Sunday, September 29, 2013

A Necessary Ending?

The Beginning
I met my former partner at a meetup of the local group for alternative relationships.  At that meeting we barely exchanged 10 words, but the connection I felt was immediate and electric.  He was there with his primary partner and another couple.  It was the first time I ever attended a meeting such as this, and even though I was very interested in taking him up on his invitation to join them, I was too intimidated by the size and coupling of their group, as well as their sticking together as a unit rather than mingling with others.  I was new in town and more interested meeting lots of people -- regardless of relationship potential -- than I was in potentially falling into a cliquish sub-group.

As it turned out, the four of them remained separate from most others in the group mostly due to the layout of the venue.  Toward the end of he evening, after they'd all eaten dinner, they socialized a bit more, but it was still very clear that the two pair were each strongly coupled.  The dynamic between my former partner and his obvious primary was curious.  For every hundred words or so that she uttered, he might have uttered two.  Despite the apparent power dynamic between them, I was still drawn to him.

In the weeks or so that followed, I didn't think anything of meeting them, but then I got a message from him via an online dating site.  I was admittedly excited, but also hesitant.  Aside from being naturally hesitant about being approached by men who are clearly part of a couple, I was also hesitant because his profile made a lot of mention of being open, but did not necessarily mention being poly.

As we began to exchange messages and have phone conversations, I tried to get a clear sense of whether his relationship with his primary partner was open to only strictly casual relationships or if perhaps there was room for genuine, loving relationships outside of their own.  Over time I became convinced that their may be an opportunity for a real relationship with him.  Based on my relationship experience with a married poly man, I expected to have no problem dating a newly engaged man -- so we agreed to try dating.

A Fine Start
As we dated I struggled with other areas of life including work and other relationships.  Through these challenges he proved himself to be a wonderfully supportive friend.  He became very important to me.  The more we learned about each other, the more we came to respect and admire one another.  I was growing attached to him.

Our dates were amazing.  They were some of the best dates I've had in many, many years.  Without his awareness of it until after the fact, he satisfied a years-long innocent romantic fantasy of mine by creating a picnic in the park at dusk for us, that featured the natural light show of a field full of fireflies.  Nothing could tarnish how special that night was for me...not even being bug bitten, rained out and forced to retreat to the most unauthentic Irish pub in town that had a horrible beer selection and professional wrestling on TV.  In fact, all those little quirks made it just that more authentic.  It's a date that stands out like few others in my history.

By this point I recognized that I could be in danger of developing "serious" feelings for him.  Yep, the L word.  I wanted to be able to consider him a boyfriend, I wanted to know whether falling for him would be a problem.  I explained what I wanted, what I didn't want, and what it all meant to me.  He checked in with the fiancee.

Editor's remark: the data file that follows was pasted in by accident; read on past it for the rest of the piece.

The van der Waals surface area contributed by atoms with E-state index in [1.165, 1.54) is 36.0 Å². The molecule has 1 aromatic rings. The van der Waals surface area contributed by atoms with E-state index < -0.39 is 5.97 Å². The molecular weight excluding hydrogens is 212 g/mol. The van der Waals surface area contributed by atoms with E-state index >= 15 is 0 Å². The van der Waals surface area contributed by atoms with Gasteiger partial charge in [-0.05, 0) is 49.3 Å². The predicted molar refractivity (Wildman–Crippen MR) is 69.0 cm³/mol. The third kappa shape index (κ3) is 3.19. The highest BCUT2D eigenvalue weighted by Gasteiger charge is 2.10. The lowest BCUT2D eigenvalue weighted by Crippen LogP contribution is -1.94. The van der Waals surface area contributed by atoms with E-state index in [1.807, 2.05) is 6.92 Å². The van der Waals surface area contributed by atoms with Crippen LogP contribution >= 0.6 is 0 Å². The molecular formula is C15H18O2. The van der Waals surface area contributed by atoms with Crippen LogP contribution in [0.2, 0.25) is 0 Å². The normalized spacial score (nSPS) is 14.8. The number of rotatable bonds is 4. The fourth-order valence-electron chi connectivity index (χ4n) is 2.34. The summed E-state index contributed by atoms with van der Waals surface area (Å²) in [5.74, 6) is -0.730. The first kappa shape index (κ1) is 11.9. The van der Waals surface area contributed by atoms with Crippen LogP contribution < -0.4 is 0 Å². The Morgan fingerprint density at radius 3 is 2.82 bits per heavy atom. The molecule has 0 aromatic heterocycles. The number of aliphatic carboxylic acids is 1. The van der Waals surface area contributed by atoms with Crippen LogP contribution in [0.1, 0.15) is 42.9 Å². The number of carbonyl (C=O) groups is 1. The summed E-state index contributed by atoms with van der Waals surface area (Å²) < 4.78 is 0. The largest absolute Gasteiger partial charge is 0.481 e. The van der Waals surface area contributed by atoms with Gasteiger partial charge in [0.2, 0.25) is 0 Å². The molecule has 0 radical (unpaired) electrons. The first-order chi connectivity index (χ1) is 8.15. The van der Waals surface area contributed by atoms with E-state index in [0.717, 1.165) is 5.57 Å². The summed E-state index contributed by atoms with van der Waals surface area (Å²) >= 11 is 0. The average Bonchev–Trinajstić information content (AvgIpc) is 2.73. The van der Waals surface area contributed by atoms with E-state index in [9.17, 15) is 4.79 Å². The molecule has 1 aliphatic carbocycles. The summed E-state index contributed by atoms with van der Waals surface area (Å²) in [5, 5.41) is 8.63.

The first response was something along the line of, "she's already been referring to you as my girlfriend", and "she's comfortable with whatever relationship [he and I] mutually agree upon", with heavily suggested requests for the three of us to spend some time casually hanging out as a group and getting to know each other.

So that's what we did -- when we could coordinate everyone's schedule -- and it seemed to work well.  Our discussions regarding boundaries and expectations went pretty smoothly.  I understood that their relationship to one another was the most important romantic relationship in each of their lives.  It seemed they both understood that I knew my relationship to him was secondary to theirs, and that I had a strong interest in supporting their relationship and ensuring that my relationship with him never impeded their relationship.  I was told that even though they discuss everything with one another and hold no secrets from each other, they do afford each other privacy in their outside relationships.  I was told that they had a commitment to each other to be vigilant in ensuring that they both refrained from bringing any issues of their outside relationships into their relationship, at least until the issues had been fully addressed in those external relationships.  I understood everyone to be committed to open communication.  It seemed we were all on the same page.

My Own Superlative
My relationship with him continued into physical intimacy, which was deeply emotional for me.  It became clear to me that not only could I no longer internally deny that I was feeling love for him, but that I was also expressing that love physically -- and, in hindsight, I had been doing so for some time without admitting it to myself.  I experienced a connection with him that was like no other connection I've ever felt.  It was frighteningly, amazingly wonderful.

I was terrified by the emotional vulnerability I felt. Despite my fears, I gathered the courage to admit that I'd been making love to him.  Even though my logic on this subject dictates that I can't make love (i.e. physically express love) without feeling love in the first place, it somehow seemed a safer admission than admitting that I love him.

His reaction was what I expected it to be.  It was genuine, tender, kind and largely, if not completely, unrequited.  I felt good about coming clean on the meaning and emotion behind my display of physical intimacy, and at the same time, I knew the fear surrounding my emotional vulnerability had been validated.  That validation didn't cause any sort of heart-sinking or knot-in-the-stomach feelings.  It just was.